Intel New EMIB Chip and Technology Plans

Intel was the dominant semiconductor chip maker for decades. They were a generation or two ahead of all competitors. However, six years ago Intel started badly missing deadlines for new chips. Intel fell behind TSMC and AMD. Intel has new plans and new technologies that they hope will let them catch up and then pull ahead.

Intel is aligning with TSMC on naming chip nodes. Intel’s 14 nanometer node will be called a 10 nanometer node.

Intel is going to 7 nanometer chips this fall. Intel is renaming 7 nanometer chips as 4 nanometer chips.

Intel and Apple will be the first adopters of Taiwan Semiconductor Manufacturing Co.’s (TSMC) 3nm chip technology, according to a report by Nikkei Asia. The 3 nanometer chips should start in the second half of 2022. Intel will work with TSMC to make CPUs for notebooks and data centers using the 3nm process.

Recent reports suggest that the company’s 7nm Meteor Lake chips are set to be released in 2023.

Embedded Multi-die Interconnect Bridge (EMIB) is an new and cost-effective approach to in-package high density interconnect of heterogeneous chips. The industry refers to this application as 2.5D package integration. Instead of using a large silicon interposer typically found in other 2.5D approaches, Embedded Multi-die Interconnect Bridge (EMIB) uses a very small bridge die, with multiple routing layers. This bridge die is embedded as part of our substrate fabrication process.

Simple and Scalable
No Additional Die Size Constraints: The silicon interposer in a typical 2.5D package is a piece of silicon larger-than-all interconnecting die. In contrast, the silicon bridge is a small piece of silicon embedded only under the edges of two interconnecting die. This allows for most size die to be attached in multiple dimensions, eliminating additional physical constraints on heterogeneous die attachment within the theoretical limits.

The image shows a difficult yet desirable layout. The industry standard 2.5D solution cannot accommodate this, as the silicon interposer cannot be produced large enough to connect all the die. Yet Embedded Multi-die Interconnect Bridge (EMIB) allows for the flexibility in this die placement, allowing scaling in both dimensions.

Through Silicon Via formation and fill
Backside interposer processes to reveal the Through Silicon Vias
Since there is no silicon interposer, die are assembled directly to the package using standard flip chip assembly processes.

Connecting Heterogeneous Die
Modern packaging techniques call for a maximum number of die-to-die connections. Traditional solutions to this challenge are categorized as 2.5D solutions, utilizing a silicon interposer and Through Silicon Vias (TSVs) to connect die at so-called silicon interconnect speed in a minimal footprint. The result is increasingly complex layouts and manufacturing techniques that delay tape-outs and depress yield rates.

Yields in Normal Package Range with No TSVs
The result is a solution that is straightforward to design and manufacture without depressing yields beyond normal package yield ranges. Utilizing bridge silicon eliminates the need for:

12 thoughts on “Intel New EMIB Chip and Technology Plans”

  1. Part of me wonders if Intel will go the way of Microsoft? Huge in the day, then kind of relegated to a has-been, then resurrected by a different business model (for Microsoft, this meant subscriptions hosted by AZURE).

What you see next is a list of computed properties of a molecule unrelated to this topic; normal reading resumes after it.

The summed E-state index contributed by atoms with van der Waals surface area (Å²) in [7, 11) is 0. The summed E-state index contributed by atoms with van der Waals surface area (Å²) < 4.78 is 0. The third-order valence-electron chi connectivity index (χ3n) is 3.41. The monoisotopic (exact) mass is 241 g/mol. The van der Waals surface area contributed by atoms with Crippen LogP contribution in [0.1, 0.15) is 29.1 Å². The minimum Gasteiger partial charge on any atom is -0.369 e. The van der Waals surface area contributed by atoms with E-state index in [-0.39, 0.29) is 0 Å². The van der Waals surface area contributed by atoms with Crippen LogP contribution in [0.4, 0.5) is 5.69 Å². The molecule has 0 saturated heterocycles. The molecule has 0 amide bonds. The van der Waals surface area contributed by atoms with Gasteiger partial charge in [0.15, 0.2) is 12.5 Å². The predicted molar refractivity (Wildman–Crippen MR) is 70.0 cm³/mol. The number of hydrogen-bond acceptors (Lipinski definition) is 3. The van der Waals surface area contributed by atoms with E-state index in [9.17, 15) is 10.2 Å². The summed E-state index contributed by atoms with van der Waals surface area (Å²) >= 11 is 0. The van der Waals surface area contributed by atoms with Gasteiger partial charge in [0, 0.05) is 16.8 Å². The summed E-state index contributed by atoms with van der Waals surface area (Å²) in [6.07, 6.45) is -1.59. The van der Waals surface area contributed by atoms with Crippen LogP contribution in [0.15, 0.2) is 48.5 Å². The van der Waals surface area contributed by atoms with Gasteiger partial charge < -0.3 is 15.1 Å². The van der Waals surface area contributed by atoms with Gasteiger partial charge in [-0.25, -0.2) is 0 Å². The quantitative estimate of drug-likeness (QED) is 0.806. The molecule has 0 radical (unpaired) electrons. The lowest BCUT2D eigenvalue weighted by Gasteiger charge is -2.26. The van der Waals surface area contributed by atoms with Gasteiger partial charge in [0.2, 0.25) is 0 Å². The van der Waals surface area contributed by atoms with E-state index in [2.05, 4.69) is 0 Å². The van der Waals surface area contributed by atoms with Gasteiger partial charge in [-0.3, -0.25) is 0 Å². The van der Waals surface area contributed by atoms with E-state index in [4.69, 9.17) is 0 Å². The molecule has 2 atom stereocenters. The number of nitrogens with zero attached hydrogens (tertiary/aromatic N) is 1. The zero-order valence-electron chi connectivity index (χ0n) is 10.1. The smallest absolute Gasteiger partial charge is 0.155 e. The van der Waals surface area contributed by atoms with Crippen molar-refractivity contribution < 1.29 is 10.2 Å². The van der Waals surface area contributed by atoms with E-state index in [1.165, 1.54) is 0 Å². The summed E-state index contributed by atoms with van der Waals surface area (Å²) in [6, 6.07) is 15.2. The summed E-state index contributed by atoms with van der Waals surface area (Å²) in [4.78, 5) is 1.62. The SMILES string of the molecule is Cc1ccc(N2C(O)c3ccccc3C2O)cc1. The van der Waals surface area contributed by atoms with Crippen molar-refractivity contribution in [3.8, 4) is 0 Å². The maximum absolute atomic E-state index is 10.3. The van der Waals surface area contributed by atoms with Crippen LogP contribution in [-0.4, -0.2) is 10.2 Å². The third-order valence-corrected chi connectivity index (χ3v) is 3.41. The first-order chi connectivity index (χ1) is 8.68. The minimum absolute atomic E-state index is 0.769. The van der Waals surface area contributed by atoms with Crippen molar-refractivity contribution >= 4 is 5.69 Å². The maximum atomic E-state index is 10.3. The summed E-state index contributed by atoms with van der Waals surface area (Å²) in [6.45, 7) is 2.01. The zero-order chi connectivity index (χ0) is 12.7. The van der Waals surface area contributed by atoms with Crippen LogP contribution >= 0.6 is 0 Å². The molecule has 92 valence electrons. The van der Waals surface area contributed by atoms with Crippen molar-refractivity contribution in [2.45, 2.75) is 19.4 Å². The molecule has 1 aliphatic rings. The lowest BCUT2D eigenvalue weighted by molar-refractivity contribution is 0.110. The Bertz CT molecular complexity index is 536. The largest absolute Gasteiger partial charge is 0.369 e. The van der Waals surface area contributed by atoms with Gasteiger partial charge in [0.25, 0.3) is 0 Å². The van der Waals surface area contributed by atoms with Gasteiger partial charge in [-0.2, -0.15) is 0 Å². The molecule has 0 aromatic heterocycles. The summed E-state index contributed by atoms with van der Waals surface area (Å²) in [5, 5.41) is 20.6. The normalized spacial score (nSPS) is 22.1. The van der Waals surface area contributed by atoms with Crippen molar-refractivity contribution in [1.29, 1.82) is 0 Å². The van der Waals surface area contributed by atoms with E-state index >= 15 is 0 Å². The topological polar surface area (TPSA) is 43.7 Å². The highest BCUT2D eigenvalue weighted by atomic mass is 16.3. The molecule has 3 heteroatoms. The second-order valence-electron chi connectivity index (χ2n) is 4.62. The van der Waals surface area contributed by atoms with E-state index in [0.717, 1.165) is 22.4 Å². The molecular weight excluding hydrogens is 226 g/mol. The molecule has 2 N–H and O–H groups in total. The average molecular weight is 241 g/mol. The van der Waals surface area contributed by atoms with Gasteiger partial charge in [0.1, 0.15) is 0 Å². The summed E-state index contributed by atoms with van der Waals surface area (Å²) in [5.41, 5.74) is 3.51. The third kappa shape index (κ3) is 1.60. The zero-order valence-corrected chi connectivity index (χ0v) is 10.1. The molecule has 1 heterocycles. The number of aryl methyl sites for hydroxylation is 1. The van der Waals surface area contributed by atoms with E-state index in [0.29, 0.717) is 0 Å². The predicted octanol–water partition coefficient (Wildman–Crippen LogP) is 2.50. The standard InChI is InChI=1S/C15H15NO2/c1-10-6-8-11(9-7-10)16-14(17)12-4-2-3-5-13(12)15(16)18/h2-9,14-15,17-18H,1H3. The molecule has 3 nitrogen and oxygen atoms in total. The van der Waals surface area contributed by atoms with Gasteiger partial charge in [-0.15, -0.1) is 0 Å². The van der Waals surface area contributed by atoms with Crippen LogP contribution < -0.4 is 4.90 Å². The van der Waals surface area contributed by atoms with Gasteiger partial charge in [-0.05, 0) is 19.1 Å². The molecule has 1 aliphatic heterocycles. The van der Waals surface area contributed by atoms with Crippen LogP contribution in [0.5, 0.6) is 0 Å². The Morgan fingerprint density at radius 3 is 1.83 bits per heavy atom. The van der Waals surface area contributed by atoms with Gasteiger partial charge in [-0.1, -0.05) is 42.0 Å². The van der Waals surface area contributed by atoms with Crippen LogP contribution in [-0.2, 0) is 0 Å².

Will Intel have superior system-on-a-chip designs and novel 3-D CPU architectures? Maybe Intel plans on ceding the plain vanilla chips to Samsung and TSMC, and letting them worry about packing in more transistors per cm. All the while Intel focuses on reducing motherboard size and the number of discreet parts needed to plug in to the motherboard, and building cost efficient 3-D CPUs that have hundreds of cores.

    Or maybe it goes the way of Motorola and Nokia, falling behind and gobbled up by someone wanting to buy their IP and engineers…

  2. The MHz race, now GHz race was over when the industry hit the wall at 4GHz with the Intel Tejas, about 15 years ago.
    Nobody is talking much about improving massively by adding GHzs


    Just sayin


  3. Renaming each generation with a different name will not help
    TSMC is now ahead of Intel of at least one generation, if not a generation and a half.
    Intel is still stuck at 10nm while TSMC is at 5nm already, and planning to have 3nm chips out later next year.
    True that Intel` s 10nm are comparable to TSMC` s 7nm, but TSMC is now moving from 5 to 3nm.
    This means, one full generation at least, if not one and half generation ahead.
    TSMC is simply too good for Intel.
    What makes things even worse for Intel is that TSMC is moving full speed ahead so Intel is chasing a moving target.
    Intel has been the dominant force in the industry as the USA was leading the semiconductor industry for decades, now that the USA as an imperial power is in full decline and China is taking over, Asia is going to take the lead.
    China mainland will likely benefit immensely from having the largest semicon fab in the world just a few kilometers away from their borders.
    Technology transfer to China will be immense.
    My prediction is that in 5 years China mainland will have the largest fabs and producers of chips and Apple will be relegated to be a boutique maunfacturer.

    Bye bye Intel and bye bye USA.

    Just sayin`


  4. Time flies. By maybe 3–4 years ago, I felt that more (mostest!) memory, best-of-$$$ SSD I/O and a zippy network interfaces, not-crazy GPU resources, large-wide screens with tiny dots … represented the best one could spend their money on, for a workstation.  With 2C/4T to 4C/8T in the shell.